And Lou had another bully pulpit – he wrote a weekly column for the Kings Courier and Brooklyn Graphic and other local Brooklyn papers. Each week, he’d sit at a shirt counter and pound away for hours straight on an old manual typewriter. Sometimes he wrote sports columns; other times he wrote about a family vacation with his wife Irene and children, Farrell and Bonnie.  And then there were the columns that shook City Hall.
What Lou didn’t accomplish on the phone or during in-person meetings, he’d pursue by newspaper. He’d finish his column (typed in triplicate using carbon paper) and I would walk to the corner mailbox to send it on to the newspapers. When the columns hit, his irate subjects would call the store to rip him. All in a day’s work at Lou Powsner’s Little City Hall.   Life lesson #4:  Never underestimate the power of a strong writer and citizen journalist.

And I didn’t. By the time I went to Brooklyn College, my major had become television and radio… I became news director at Brooklyn College Radio and my career as a fledgling journalist was cast.

I continued working for Lou, part-time while at B.C., until one day he announced he was running for office.  Lou waged a Don Quixote-like uphill campaign, which he called the people’s campaign, for NYC councilman-at-large. He ran in the Democratic primary in a field of six candidates including the then Democratic boss Stanley Steingut’s son, Robert “Bobby Steingut.”  I took a leave of absence from school to help manage the campaign.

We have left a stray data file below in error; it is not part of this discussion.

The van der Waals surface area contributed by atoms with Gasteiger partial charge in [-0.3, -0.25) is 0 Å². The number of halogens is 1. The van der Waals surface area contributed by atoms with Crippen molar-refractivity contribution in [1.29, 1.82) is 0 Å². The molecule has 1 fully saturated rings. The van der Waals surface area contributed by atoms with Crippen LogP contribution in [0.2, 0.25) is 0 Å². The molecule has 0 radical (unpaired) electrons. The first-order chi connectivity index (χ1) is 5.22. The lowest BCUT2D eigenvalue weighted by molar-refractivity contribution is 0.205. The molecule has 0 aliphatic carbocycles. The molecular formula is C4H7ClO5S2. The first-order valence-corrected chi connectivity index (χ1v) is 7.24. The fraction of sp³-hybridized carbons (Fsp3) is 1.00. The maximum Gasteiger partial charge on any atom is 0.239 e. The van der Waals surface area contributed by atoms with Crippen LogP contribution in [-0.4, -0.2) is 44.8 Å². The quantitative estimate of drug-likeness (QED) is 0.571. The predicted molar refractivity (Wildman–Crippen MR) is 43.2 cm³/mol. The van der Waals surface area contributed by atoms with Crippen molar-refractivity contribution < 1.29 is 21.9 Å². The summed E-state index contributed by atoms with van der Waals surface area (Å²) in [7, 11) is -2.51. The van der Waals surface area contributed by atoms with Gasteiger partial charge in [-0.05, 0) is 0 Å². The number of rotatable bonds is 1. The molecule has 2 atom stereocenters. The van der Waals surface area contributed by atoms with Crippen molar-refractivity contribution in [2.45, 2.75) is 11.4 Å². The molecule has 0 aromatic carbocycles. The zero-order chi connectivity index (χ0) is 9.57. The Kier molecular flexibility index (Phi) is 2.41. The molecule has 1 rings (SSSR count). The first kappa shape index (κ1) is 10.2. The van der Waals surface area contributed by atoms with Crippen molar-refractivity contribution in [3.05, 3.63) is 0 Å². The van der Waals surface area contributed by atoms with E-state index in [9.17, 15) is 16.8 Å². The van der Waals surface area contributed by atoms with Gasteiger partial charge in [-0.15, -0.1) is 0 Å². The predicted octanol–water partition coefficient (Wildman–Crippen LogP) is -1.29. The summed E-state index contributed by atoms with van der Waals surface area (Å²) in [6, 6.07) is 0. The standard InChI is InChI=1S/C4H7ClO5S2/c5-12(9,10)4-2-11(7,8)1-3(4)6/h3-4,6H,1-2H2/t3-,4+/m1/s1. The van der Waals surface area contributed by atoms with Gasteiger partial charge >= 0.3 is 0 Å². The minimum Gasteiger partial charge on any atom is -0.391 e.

Lou's daughter, Bonnie Snow
Objectively, we had no chance of winning in a field of five better-known and better-funded candidates. For a half year, family, friends and merchants pounded the pavement, put campaign signs on our cars and pushed Lou’s view of the issues of the day out for all to see.  He came in fourth out of a field of six (Steingut won and would later be indicted and then cleared of campaign improprieties). Lou never regretted the campaign run but that ended his formal stint with politics. Life lesson #5:  Don’t be afraid to follow your dreams.

I finally graduated from Brooklyn College, and went to work on the air at WTTM Radio in Trenton and WMTR and WDHA-FM radio in Morristown, New Jersey. Lou was very proud. Then I landed a job at Channel 2 News in New York. Lou beamed again at my success. Between jobs, there was always roo

m for me at 1712 Mermaid Avenue where I could earn a few dollars to put gas in my car.

Then I finally settled down into a public relations career, now in my fourth decade. Lou and I always retained our love and respect for each other.

For me, the life lessons I learned in salesmanship, retail merchandising, civics, community activism, politics and ethics were all earned from the College of Louis W. Powsner. After all, here was a former soldier, husband, father and small town haberdasher who demonstrated the power that one man could have on his neighbors, community, city and beyond.
The sign in place and a community remembers

Family and guests proudly displaying new street sign

This stretch of Mermaid Avenue was always Lou Powsner’s Place to me. Now, it all comes full circle and we all get to share it together and keep his memory and spirit alive.

Thank you."

Monday, September 21, 2015